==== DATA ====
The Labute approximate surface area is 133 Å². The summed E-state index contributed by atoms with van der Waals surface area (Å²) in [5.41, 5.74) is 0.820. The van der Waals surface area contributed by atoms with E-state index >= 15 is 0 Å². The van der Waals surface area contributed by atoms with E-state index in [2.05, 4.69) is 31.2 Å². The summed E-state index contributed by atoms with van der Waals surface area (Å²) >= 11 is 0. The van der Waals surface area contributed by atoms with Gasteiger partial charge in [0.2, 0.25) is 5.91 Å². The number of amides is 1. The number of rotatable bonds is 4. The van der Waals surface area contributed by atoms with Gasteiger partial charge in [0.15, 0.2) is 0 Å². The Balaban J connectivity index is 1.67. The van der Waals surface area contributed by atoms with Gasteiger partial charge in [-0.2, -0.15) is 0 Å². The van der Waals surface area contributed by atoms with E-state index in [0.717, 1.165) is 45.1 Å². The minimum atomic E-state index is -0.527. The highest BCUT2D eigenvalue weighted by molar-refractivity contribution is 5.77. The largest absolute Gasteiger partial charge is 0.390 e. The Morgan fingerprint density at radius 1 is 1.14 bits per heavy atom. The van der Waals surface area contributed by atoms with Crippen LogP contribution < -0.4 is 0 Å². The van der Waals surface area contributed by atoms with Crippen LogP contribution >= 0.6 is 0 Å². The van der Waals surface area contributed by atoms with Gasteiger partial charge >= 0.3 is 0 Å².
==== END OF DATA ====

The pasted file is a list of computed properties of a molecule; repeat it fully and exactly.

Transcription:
The Labute approximate surface area is 133 Å². The summed E-state index contributed by atoms with van der Waals surface area (Å²) in [5.41, 5.74) is 0.820. The van der Waals surface area contributed by atoms with E-state index >= 15 is 0 Å². The van der Waals surface area contributed by atoms with E-state index in [2.05, 4.69) is 31.2 Å². The summed E-state index contributed by atoms with van der Waals surface area (Å²) >= 11 is 0. The van der Waals surface area contributed by atoms with Gasteiger partial charge in [0.2, 0.25) is 5.91 Å². The number of amides is 1. The number of rotatable bonds is 4. The van der Waals surface area contributed by atoms with Gasteiger partial charge in [0.15, 0.2) is 0 Å². The Balaban J connectivity index is 1.67. The van der Waals surface area contributed by atoms with Gasteiger partial charge in [-0.2, -0.15) is 0 Å². The van der Waals surface area contributed by atoms with E-state index in [0.717, 1.165) is 45.1 Å². The minimum atomic E-state index is -0.527. The highest BCUT2D eigenvalue weighted by molar-refractivity contribution is 5.77. The largest absolute Gasteiger partial charge is 0.390 e. The Morgan fingerprint density at radius 1 is 1.14 bits per heavy atom. The van der Waals surface area contributed by atoms with Crippen LogP contribution < -0.4 is 0 Å². The van der Waals surface area contributed by atoms with Crippen LogP contribution >= 0.6 is 0 Å². The van der Waals surface area contributed by atoms with Gasteiger partial charge >= 0.3 is 0 Å².